Hello kind krafters! I hope you’re all doing well, and for those of you close to me here in Halifax, enjoying the (finally) warm and sunny weather! In my last post I shared my experience solo camping in the Highlands. However, I failed to mention anything about what I was doing the day before heading off on this adventure.
On Saturday May 20th, before driving to Cape Breton for three days, I ran the 5km in the Bluenose Marathon as part of the Green Avengers Team for the Ecology Action Centre. This was my second year as a Green Avenger, and running with the EAC continues to be one of my most rewarding volunteer experiences.
The Ecology Action Centre is an environmental non-for-profit organization in Halifax that has been working to build a healthier, more sustainable world both locally and in Nova Scotia, Canada on a regional and national level. The EAC is an inspiring organization whose ability to effectively promote, educate and enact change in my hometown has been a constant source of inspiration. As a result, as I’ve become more environmentally conscious, and shifted my studies towards Sustainability, my volunteer work has similarly gravitated towards working with the EAC.
I first became involved with the EAC after walking by one of their tables at a local MEC race at Point Pleasant Park in Halifax. The table was educating runners about the role of the EAC and recruiting individuals who would be interested in running as part of the EAC’s team in the annual springtime Bluenose Marathon. I’ve always loved a challenge, and had an interest in running but still needed a push to actually begin a training plan and sign up for a race. The Green Avengers team offered exactly that.
As a member of the Green Avengers, I committed to obtaining 16 pledges to support my race. The pledges were donations of any amount in support of my race, with 100% of the funds raised going to the amazing work at the EAC. When I started last year I gave myself a modest $300 goal, focusing on getting 16 pledges and training for the first time as best as I could through a cold winter and wisdom teeth surgery. To my surprise, I hit 16 pledges and $300 just before the race, which I then ran in 34 minutes.
Post Bluenose 2016, my first ever race and running experience.
My first experience running lead to a summer filled with 10 other races, ranging for 5kms to 10kms, all the way up to a half-marathon, days after my 21st birthday. I then took a few months off, and running was far from my mind as school, work and volunteer commitments took up most of my time.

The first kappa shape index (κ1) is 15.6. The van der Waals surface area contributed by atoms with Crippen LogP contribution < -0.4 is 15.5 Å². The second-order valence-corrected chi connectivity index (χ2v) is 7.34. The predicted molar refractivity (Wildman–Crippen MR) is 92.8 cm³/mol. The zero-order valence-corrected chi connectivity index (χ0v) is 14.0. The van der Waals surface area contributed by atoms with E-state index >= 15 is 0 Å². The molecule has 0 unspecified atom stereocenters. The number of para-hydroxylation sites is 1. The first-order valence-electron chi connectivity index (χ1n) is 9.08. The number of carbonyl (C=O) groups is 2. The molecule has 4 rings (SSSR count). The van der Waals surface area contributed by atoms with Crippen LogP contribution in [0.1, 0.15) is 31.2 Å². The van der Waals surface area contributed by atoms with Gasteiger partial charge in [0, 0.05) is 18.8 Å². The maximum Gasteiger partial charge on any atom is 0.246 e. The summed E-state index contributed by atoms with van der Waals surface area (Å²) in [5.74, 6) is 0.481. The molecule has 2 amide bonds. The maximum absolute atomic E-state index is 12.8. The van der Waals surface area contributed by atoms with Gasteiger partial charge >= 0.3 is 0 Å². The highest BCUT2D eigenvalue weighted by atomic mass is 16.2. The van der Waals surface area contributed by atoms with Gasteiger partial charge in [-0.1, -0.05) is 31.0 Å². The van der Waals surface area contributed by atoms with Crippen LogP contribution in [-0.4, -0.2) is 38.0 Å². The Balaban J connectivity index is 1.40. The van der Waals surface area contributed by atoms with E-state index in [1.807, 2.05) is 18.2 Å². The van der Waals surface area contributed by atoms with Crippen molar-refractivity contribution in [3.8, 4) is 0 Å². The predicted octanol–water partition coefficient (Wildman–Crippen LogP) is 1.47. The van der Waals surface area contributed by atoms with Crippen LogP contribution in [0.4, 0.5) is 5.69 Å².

In January the Green Avengers came on my radar once again, this time I would run the race and work with the team as a Captain, supporting my own small group of Green Avengers towards their fundraising goals and race day. This experience was new and challenging. My own busy schedule, coupled with that of my teammates, meant we didn’t get to communicate as much as I would have liked. As a new experience it also required me to find a new role as a leader, something I was unaccustomed to in a volunteer capacity. Despite the challenges, being a Team Captain was a great experience, felt most profoundly when on race day I got to congratulate and cheer on the Green Avengers I had watched fundraise and emailed support to over the past four months.
As for my own race and fundraising, this year was definitely different from last. To start, I wanted to run this race fast, but a crazy school, work, and volunteer schedule left me little time to train, especially once internship mapping began. Initially disappointed, I decided to instead shift my energy towards training when I had a few spare minutes, and fundraising as much as I could for a cause I was passionate about. Working hard to get donations through every connection I could think of, I surprised myself immensely in tripling my raised funds from last year’s amount, finishing on race day with over $900 in donations. To top it off, I showed up on race day telling myself I would be proud just to finish no matter the time given my lack of ability to adequately train. I ended up running two minutes faster than last year, finishing with a time of just over 32 minutes. Who would have thought! Really kind krafters you can do amazing things when you’re passionate.
My face of exhaustion after finishing the 2017 Bluenose Marathon